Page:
Is there any way to make a restore disk for a system I am building a friend? He some what computer smart. But I want to make a disk so if something happens to his system he can just pop in the disk and it will look like it did when he brought it home. Is this possible? The machine is a PIII 933mhz with a 20 gig hard drive and 393 megs of ram. Many of the parts came out of two different HP systems an HP pavilion 7850 (cd-rom, cd-burner, processor, ram and floppy) and an HP Vectra (motherboard, ram, hard drive). Is this possible?

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Last Post by feigned

Yes, there is. I hope you don't want a step by step instruction guide given here because:

a) It's rather complex
b) I don't know how to do it!

But there's heaps of resource articles on the Net here 'n' there, and a bit of handy work with Google will uncover it. Start with this article:


and others from this Google search:


Once you've learnt the basics of creating a remote or automated installation disk, then don't forget to address such issues as including security updates, device drivers and installed software in your more advanced spell of learning which will need to follow.

Of course what you say is possible!

(By the way, if you obtain a copy of "Ghost" or "Drive Image" for your friend, you'd only need to 'Image' the drive once you've installed everything ;))



I like thei idea of ghosting / drive image of the computer. I do this for all of the people that I have to support who are away from me. Make an image of it, and when things break, either re-image from the network, or cut CD's and be done with it there.

Of course, if your friend upgrades the software on it (such as Netscape 4.1 to Netscape 6), then you will need to update the images you keep on hand in your library.

Now, there are ways to partition down that large drive, so that you could store that image on another partition (compressed of course!) and that he could unravel it on the fly. That solution does not protect from a physical hard drive error though... if something happens to the physical disk, it is still dead.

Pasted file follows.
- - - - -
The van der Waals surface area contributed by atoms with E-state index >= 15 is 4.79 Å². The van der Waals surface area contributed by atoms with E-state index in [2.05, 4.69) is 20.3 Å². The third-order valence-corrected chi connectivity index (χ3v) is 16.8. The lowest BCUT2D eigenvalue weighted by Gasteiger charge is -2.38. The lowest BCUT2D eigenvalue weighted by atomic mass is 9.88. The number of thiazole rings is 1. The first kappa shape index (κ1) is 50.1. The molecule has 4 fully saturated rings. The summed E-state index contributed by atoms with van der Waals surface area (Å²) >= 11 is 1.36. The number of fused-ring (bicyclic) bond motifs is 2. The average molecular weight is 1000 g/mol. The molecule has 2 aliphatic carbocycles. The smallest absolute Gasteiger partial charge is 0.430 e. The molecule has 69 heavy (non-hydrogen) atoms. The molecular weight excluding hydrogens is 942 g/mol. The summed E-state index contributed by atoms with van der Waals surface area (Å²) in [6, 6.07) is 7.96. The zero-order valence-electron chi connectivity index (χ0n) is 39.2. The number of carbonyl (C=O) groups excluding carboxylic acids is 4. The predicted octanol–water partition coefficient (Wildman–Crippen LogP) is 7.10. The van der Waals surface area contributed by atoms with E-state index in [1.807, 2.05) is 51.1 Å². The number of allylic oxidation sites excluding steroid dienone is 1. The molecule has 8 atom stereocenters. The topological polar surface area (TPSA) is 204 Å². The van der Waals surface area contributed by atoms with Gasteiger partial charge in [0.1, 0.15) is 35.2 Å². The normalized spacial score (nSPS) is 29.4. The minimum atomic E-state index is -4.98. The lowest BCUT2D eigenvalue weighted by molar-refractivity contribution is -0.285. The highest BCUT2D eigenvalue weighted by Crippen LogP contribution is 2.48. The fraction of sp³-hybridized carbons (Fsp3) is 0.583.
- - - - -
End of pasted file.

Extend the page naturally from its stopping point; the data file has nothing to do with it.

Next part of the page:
Good luck.



If you do decide to go the 'Drive Image' route, make sure you:

a) Use a latest version, commercial release of the product you chhose and...
b) Test your drive image to ensure that you can actually restore successfully from it before you sit back and rely on it!

The most widely sold software package for the job has been Paragon Drive Image, but a lot of people have reported problems restoring their images.
The most widely known package has been Norton Ghost, but a lot of people have found it too cumbersome to use.

And in recent months/weeks, Symantec has 'taken over' Paragon Drive Image, and has now released the latest version of it as "Symantec Drive Image" so there has to be some uncertainty about the future of "Norton Ghost".

Earlier versions have issues with Windows XP, for both software packages.


I used Ghost back when I actually cared about having this ability. Now it takes a whole 20 minutes to finish a base install of XP with quite a few goodies installed, and that isn't much more time than having to boot with Ghost then unpack and lay the image over the boot partition. That and the fact that I'm running a stripe set and don't want to fiddle with configuring my RAID card drivers to recognize during the install phase of Windows.

Ghost'll do it just fine. :)

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